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She-Hulk's Tim Roth Explains Why Two Hulks Actually Are Better Than One

Like a phoenix, the story of Phase 4 for the Marvel Cinematic Universe is all about rebirth. In the wake of "Avengers: Endgame," the franchise has taken the time to focus on the legacy of the its original heroes. Sam Wilson (Anthony Mackie) retires his Falcon wings to become a new Captain America for the modern day, Hawkeye (Jeremy Renner) trains an enthusiastic Kate Bishop (Hailee Steinfeld) to become his successor, and Yelena Belova (Florence Pugh) carries on the Black Widow mantle in the wake of the death of her sister Natasha (Scarlett Johansson). However, there's one passing of the baton that has some fans rather conflicted: the introduction of Bruce Banner's (Mark Ruffalo) crime-busting cousin Jennifer Walters aka She-Hulk (Tatiana Maslany) in her own titular Disney+ series.

Some fans have pondered whether the MCU really needs two Hulks, or if having one will dilute the impact of the other. As a character, She-Hulk has a very distinct tone and history from her male counterpart, though that doesn't change the fact that they are both bright-green Marvel heroes with super-strength. But while some fans may have worries that these two powerhouses might step on each other's toes, Tim Roth wants to put those fears to rest. According to the actor, who undergoes a surprising change in "She-Hulk" as MCU villain Abomination, having the two Hulks together is better for one very compelling reason.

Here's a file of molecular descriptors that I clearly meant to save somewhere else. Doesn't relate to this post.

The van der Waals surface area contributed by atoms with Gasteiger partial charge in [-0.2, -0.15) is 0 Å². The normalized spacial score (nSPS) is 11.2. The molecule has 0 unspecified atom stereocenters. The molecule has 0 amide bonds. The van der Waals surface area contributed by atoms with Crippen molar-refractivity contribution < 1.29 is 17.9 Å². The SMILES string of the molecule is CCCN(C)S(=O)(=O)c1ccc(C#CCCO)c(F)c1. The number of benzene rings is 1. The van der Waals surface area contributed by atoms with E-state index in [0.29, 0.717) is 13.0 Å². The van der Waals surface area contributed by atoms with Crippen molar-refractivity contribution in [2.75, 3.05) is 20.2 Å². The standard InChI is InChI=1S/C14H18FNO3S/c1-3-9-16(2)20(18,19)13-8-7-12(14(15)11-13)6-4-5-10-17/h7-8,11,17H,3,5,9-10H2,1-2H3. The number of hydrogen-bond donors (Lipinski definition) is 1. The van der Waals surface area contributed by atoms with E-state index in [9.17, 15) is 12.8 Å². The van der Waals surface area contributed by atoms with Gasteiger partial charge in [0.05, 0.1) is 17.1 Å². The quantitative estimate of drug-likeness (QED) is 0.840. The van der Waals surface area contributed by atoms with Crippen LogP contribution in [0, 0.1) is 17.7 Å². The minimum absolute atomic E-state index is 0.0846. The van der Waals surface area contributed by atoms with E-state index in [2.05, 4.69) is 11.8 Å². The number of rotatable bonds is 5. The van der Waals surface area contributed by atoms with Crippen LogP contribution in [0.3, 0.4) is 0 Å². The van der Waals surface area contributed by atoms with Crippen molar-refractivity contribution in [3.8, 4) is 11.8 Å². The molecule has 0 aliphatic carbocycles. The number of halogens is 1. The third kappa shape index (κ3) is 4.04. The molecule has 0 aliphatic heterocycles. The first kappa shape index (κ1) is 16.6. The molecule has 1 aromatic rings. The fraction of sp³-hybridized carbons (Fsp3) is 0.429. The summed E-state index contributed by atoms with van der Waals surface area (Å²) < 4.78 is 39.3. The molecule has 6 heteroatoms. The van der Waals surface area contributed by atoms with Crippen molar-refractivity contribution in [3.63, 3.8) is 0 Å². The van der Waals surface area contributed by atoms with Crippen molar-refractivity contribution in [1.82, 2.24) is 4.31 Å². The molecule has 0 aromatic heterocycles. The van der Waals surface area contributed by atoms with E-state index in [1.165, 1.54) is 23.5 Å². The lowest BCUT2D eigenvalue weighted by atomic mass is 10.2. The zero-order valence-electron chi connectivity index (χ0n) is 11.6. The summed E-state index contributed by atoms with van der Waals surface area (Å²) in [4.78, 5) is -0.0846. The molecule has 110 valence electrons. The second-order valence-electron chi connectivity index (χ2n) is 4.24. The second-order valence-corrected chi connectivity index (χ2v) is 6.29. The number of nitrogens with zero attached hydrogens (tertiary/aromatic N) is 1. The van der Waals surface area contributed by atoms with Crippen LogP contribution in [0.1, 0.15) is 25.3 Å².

The Hulks have enormous chemistry

It turns out that Hulk and She-Hulk are a power duo both on-screen and off-screen. In an interview with Screen Rant, Tim Roth spoke about his time filming alongside his "She-Hulk" costars. Per the actor's words, watching the engaging dynamic between Tatiana Maslany and Mark Ruffalo as the two Hulks gave him inspiration for his own performance on the show.

"I had a couple of days early on in the schedule with Tatiana and Mark Ruffalo and watching them interact and play — it was a penny drop moment to me," Roth said. "'Oh, that's what you do.' And then I could jump into the world."

It's good that Maslany and Ruffalo have remarkable chemistry, as the dynamic between Bruce and Jennifer serves as a focal point of "She-Hulk." Though the former enters a newfound mentor role as his cousin grapples with her new powers (a revised origin story for She-Hulk), the characters' relationship extends far before the events of the show. Series showrunner Jessica Gao told Screen Rant that the pair of actors made that connection feel believable from the get-go.

"They instantly clicked, and when you see them together, you're like, 'Oh, they're cousins,'" Gao said. "'They're cousins. They grew up together. They went to every family reunion together, and they know how to push each other's buttons. They've got pet names for each other; they know each other's secrets.' It's really fun, and I really can't wait for people to see their dynamic."